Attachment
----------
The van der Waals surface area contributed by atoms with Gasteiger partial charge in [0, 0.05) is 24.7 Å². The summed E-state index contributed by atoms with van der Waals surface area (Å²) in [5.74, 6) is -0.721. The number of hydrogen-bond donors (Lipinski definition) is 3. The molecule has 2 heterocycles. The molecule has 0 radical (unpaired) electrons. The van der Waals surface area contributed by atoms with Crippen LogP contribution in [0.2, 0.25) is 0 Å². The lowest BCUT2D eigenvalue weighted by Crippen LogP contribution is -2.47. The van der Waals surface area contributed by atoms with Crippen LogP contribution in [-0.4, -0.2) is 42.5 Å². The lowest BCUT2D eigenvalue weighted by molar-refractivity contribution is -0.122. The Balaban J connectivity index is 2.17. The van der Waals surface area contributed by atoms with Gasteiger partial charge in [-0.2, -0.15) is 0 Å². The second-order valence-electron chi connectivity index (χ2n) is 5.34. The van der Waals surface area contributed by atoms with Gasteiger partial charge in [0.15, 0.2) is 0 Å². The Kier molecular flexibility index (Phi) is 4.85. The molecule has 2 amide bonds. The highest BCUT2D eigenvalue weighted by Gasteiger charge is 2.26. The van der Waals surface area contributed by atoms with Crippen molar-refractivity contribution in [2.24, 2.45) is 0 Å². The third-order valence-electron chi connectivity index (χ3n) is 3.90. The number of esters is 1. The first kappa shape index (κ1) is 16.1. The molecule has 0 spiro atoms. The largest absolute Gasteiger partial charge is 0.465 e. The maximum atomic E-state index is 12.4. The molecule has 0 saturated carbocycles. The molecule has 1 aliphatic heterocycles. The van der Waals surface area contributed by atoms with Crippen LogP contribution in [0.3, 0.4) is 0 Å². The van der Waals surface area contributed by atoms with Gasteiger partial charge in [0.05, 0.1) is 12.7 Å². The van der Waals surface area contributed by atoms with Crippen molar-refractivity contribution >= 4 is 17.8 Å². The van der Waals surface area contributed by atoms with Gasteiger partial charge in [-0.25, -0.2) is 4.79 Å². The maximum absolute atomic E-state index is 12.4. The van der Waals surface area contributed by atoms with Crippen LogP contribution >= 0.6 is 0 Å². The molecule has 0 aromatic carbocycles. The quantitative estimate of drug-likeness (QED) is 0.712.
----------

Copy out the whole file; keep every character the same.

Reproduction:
The van der Waals surface area contributed by atoms with Gasteiger partial charge in [0, 0.05) is 24.7 Å². The summed E-state index contributed by atoms with van der Waals surface area (Å²) in [5.74, 6) is -0.721. The number of hydrogen-bond donors (Lipinski definition) is 3. The molecule has 2 heterocycles. The molecule has 0 radical (unpaired) electrons. The van der Waals surface area contributed by atoms with Crippen LogP contribution in [0.2, 0.25) is 0 Å². The lowest BCUT2D eigenvalue weighted by Crippen LogP contribution is -2.47. The van der Waals surface area contributed by atoms with Crippen LogP contribution in [-0.4, -0.2) is 42.5 Å². The lowest BCUT2D eigenvalue weighted by molar-refractivity contribution is -0.122. The Balaban J connectivity index is 2.17. The van der Waals surface area contributed by atoms with Gasteiger partial charge in [-0.2, -0.15) is 0 Å². The second-order valence-electron chi connectivity index (χ2n) is 5.34. The van der Waals surface area contributed by atoms with Gasteiger partial charge in [0.15, 0.2) is 0 Å². The Kier molecular flexibility index (Phi) is 4.85. The molecule has 2 amide bonds. The highest BCUT2D eigenvalue weighted by Gasteiger charge is 2.26. The van der Waals surface area contributed by atoms with Crippen molar-refractivity contribution in [2.24, 2.45) is 0 Å². The third-order valence-electron chi connectivity index (χ3n) is 3.90. The number of esters is 1. The first kappa shape index (κ1) is 16.1. The molecule has 0 spiro atoms. The largest absolute Gasteiger partial charge is 0.465 e. The maximum atomic E-state index is 12.4. The molecule has 0 saturated carbocycles. The molecule has 1 aliphatic heterocycles. The van der Waals surface area contributed by atoms with Crippen LogP contribution in [0.3, 0.4) is 0 Å². The van der Waals surface area contributed by atoms with Gasteiger partial charge in [0.05, 0.1) is 12.7 Å². The van der Waals surface area contributed by atoms with Crippen molar-refractivity contribution >= 4 is 17.8 Å². The van der Waals surface area contributed by atoms with Gasteiger partial charge in [-0.25, -0.2) is 4.79 Å². The maximum absolute atomic E-state index is 12.4. The van der Waals surface area contributed by atoms with Crippen LogP contribution >= 0.6 is 0 Å². The molecule has 0 aromatic carbocycles. The quantitative estimate of drug-likeness (QED) is 0.712.